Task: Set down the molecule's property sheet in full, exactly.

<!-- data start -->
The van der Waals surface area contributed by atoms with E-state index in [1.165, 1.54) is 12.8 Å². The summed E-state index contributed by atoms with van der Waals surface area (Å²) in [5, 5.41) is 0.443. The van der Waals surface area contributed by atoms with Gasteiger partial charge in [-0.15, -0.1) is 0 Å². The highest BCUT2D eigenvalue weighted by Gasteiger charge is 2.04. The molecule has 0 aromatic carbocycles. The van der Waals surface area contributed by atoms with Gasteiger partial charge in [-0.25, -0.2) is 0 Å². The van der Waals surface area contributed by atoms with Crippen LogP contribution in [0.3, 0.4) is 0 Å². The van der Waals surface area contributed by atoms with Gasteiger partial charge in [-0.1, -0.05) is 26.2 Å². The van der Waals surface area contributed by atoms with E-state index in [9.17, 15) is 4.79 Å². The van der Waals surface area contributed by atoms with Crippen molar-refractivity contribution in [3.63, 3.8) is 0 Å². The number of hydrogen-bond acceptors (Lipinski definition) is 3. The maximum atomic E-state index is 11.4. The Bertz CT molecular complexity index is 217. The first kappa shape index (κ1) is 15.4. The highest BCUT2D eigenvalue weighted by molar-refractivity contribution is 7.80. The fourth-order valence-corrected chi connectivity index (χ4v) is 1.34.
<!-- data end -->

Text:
The van der Waals surface area contributed by atoms with E-state index in [1.165, 1.54) is 12.8 Å². The summed E-state index contributed by atoms with van der Waals surface area (Å²) in [5, 5.41) is 0.443. The van der Waals surface area contributed by atoms with Gasteiger partial charge in [-0.15, -0.1) is 0 Å². The highest BCUT2D eigenvalue weighted by Gasteiger charge is 2.04. The molecule has 0 aromatic carbocycles. The van der Waals surface area contributed by atoms with Gasteiger partial charge in [-0.25, -0.2) is 0 Å². The van der Waals surface area contributed by atoms with Crippen LogP contribution in [0.3, 0.4) is 0 Å². The van der Waals surface area contributed by atoms with Gasteiger partial charge in [-0.1, -0.05) is 26.2 Å². The van der Waals surface area contributed by atoms with E-state index in [9.17, 15) is 4.79 Å². The van der Waals surface area contributed by atoms with Crippen molar-refractivity contribution in [3.63, 3.8) is 0 Å². The number of hydrogen-bond acceptors (Lipinski definition) is 3. The maximum atomic E-state index is 11.4. The Bertz CT molecular complexity index is 217. The first kappa shape index (κ1) is 15.4. The highest BCUT2D eigenvalue weighted by molar-refractivity contribution is 7.80. The fourth-order valence-corrected chi connectivity index (χ4v) is 1.34.